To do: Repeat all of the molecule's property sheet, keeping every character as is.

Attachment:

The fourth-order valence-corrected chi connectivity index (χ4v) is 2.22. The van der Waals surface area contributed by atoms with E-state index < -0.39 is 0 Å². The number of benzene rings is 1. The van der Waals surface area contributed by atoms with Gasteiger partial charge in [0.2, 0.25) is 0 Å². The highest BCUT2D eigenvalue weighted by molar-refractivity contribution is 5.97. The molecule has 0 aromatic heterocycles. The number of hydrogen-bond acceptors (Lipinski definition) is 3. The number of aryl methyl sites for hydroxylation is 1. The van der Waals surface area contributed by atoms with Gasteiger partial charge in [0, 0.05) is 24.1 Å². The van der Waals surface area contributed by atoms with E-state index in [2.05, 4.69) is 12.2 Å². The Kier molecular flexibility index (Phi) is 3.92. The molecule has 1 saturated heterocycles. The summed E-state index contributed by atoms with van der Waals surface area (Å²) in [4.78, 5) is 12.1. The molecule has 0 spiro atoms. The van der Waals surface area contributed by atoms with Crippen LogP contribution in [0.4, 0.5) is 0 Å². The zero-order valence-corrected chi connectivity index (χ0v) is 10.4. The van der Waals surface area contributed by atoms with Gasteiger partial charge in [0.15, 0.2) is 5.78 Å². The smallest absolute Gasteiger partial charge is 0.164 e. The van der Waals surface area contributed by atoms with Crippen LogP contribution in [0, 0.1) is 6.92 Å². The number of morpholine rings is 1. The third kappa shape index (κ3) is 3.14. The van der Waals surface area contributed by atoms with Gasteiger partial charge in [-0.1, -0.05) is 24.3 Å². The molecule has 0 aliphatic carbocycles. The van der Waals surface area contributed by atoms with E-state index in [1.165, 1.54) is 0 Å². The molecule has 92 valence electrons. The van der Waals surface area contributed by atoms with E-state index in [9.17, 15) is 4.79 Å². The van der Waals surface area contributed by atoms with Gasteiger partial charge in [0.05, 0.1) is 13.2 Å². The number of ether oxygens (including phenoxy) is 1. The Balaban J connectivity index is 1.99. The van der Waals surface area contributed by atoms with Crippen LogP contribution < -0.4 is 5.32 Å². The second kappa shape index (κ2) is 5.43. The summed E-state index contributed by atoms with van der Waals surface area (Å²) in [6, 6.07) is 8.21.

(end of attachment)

The fourth-order valence-corrected chi connectivity index (χ4v) is 2.22. The van der Waals surface area contributed by atoms with E-state index < -0.39 is 0 Å². The number of benzene rings is 1. The van der Waals surface area contributed by atoms with Gasteiger partial charge in [0.2, 0.25) is 0 Å². The highest BCUT2D eigenvalue weighted by molar-refractivity contribution is 5.97. The molecule has 0 aromatic heterocycles. The number of hydrogen-bond acceptors (Lipinski definition) is 3. The number of aryl methyl sites for hydroxylation is 1. The van der Waals surface area contributed by atoms with Gasteiger partial charge in [0, 0.05) is 24.1 Å². The van der Waals surface area contributed by atoms with E-state index in [2.05, 4.69) is 12.2 Å². The Kier molecular flexibility index (Phi) is 3.92. The molecule has 1 saturated heterocycles. The summed E-state index contributed by atoms with van der Waals surface area (Å²) in [4.78, 5) is 12.1. The molecule has 0 spiro atoms. The van der Waals surface area contributed by atoms with Crippen LogP contribution in [0.4, 0.5) is 0 Å². The zero-order valence-corrected chi connectivity index (χ0v) is 10.4. The van der Waals surface area contributed by atoms with Gasteiger partial charge in [0.15, 0.2) is 5.78 Å². The smallest absolute Gasteiger partial charge is 0.164 e. The van der Waals surface area contributed by atoms with Crippen LogP contribution in [0, 0.1) is 6.92 Å². The number of morpholine rings is 1. The third kappa shape index (κ3) is 3.14. The van der Waals surface area contributed by atoms with Gasteiger partial charge in [-0.1, -0.05) is 24.3 Å². The molecule has 0 aliphatic carbocycles. The van der Waals surface area contributed by atoms with E-state index in [1.165, 1.54) is 0 Å². The molecule has 92 valence electrons. The van der Waals surface area contributed by atoms with E-state index in [9.17, 15) is 4.79 Å². The van der Waals surface area contributed by atoms with Gasteiger partial charge in [0.05, 0.1) is 13.2 Å². The number of ether oxygens (including phenoxy) is 1. The Balaban J connectivity index is 1.99. The van der Waals surface area contributed by atoms with Crippen LogP contribution < -0.4 is 5.32 Å². The second kappa shape index (κ2) is 5.43. The summed E-state index contributed by atoms with van der Waals surface area (Å²) in [6, 6.07) is 8.21.